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August 16, 2021

Southeast Asia proving a key region of sourcing interest

Despite Covid upheavals and the Section 301 tariffs, sourcing costs in China have remained surprisingly flat in comparison to SE Asia.

By Michelle Russell

As companies revisit their supply chains to help them manage current and future risks, Southeast Asia is proving a key region of interest thanks to its low sourcing costs, proximity to established suppliers in China, and rapidly developing manufacturing capabilities, a new report has found.

With reports that the post-lockdown boom for retail is fading, the sector is under increasing pressure, according to ‘Southeast Asia and Supply Chains’ published by freight forwarding company Flexport. Retailers trying to diversify supply chain risks and recover stability are finding that continued trade turmoil is complicating predictions and leaving many scrambling just to keep up.

“Where production cost was once almost the only concern, the events of the past 18 months have emphasised that supply chain shocks can happen anywhere, anytime, and that resilience and risk diversification need to be larger considerations in planning business operations,” according to Flexport.

The company’s new Southeast Asia Sectoral Cost Index (SEASCI), which uses US import shipment data to compare wholesale prices within and across countries in SE Asia as well as China, found in the key sectors of apparel, furniture, and electronics, importers are showing decreased tolerance for production cost variation, perhaps linked to the current environment of high logistics costs.

The United States’ Section 301 tariffs on a wide range of Chinese-made goods had a significant impact on China’s exports to the United States following their gradual roll-out beginning in 2018.

According to the report, China’s share of total imports into the US plunged by 3% in 2019 as the full suite of tariffs took effect, the largest drop in at least 30 years. A surge in demand from US consumers in 2020 brought China back to market share growth, but the total value of US imports from China remains lower than before the tariffs took effect. At the same time US imports from Southeast Asia rose, as manufacturers adjusted their supply chains to minimise the tariffs’ effects on their businesses.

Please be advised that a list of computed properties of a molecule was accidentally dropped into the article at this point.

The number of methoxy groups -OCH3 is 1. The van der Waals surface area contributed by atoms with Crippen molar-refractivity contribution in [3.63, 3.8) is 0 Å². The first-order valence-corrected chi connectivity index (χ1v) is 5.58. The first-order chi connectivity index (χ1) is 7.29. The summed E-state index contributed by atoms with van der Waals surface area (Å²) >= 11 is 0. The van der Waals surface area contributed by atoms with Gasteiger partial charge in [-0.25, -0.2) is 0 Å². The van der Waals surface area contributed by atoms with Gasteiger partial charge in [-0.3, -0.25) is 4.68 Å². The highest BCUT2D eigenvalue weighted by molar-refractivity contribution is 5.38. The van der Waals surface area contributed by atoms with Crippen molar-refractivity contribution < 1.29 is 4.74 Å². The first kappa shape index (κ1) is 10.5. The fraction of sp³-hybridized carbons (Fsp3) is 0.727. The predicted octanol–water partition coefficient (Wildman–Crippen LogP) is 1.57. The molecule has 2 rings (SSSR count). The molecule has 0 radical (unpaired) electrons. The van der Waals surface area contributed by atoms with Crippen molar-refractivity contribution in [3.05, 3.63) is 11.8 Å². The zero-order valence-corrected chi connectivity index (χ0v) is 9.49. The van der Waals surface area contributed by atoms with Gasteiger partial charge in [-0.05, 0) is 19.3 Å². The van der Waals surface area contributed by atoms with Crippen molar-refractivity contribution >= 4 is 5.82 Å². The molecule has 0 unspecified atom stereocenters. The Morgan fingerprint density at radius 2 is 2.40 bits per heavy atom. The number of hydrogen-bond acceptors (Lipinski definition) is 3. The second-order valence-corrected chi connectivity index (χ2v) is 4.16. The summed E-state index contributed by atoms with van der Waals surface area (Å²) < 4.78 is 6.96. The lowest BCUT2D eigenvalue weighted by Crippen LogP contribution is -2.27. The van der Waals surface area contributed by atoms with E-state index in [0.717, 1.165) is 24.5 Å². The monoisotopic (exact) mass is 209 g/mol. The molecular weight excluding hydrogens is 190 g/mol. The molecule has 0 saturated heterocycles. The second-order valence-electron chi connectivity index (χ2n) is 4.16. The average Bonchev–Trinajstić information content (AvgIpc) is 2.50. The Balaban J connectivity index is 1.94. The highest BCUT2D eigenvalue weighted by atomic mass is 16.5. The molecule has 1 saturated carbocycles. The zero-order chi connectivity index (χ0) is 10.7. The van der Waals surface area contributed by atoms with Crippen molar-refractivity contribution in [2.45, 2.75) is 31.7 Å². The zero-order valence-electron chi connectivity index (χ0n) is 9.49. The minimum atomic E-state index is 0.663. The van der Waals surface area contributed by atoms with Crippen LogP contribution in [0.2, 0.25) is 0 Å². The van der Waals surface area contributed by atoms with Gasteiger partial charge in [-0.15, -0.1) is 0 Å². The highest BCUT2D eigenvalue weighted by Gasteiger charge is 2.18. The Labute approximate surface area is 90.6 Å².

Vietnam particularly benefited: after years of incremental growth, Vietnam’s exports to the US almost doubled in just two years from 2018 to 2020.

In addition, the report found that on a quarterly basis, in 2021 average prices have been relatively stable across key sectors, and that there is a  decreased tolerance for multi-sourcing when there are significant price differences. Furniture prices have been particularly stable, while there has been more variation in apparel and electronics.

Many importers seem to be willing to accept divergence in price by about 20% on either side, which may reflect the fact that other factors—like tariffs and logistics costs—also play a role in the total cost of an import.

With shorter-term manufacturing agreements based on seasonal products, apparel costs are more sensitive than other industries. However, costs in China have remained stable throughout, while costs in Indonesia, Malaysia, Thailand, and Vietnam have deviated across the board.

In general, China and Southeast Asian countries responded very successfully to the initial outbreak of Covid-19, with good results not only for the health of their citizens but for the health of their production and exports, according to Flexport.

However, the report notes that newcomers to Southeast Asia who are used to Chinese business practices may need to adjust to different regulatory regimes. While many of these countries have worked hard to attract foreign investors, they do not have the decades of experience in working with international clientele that China does, and some parts of the export process may be slower and more cumbersome.

Click here to view the full report.

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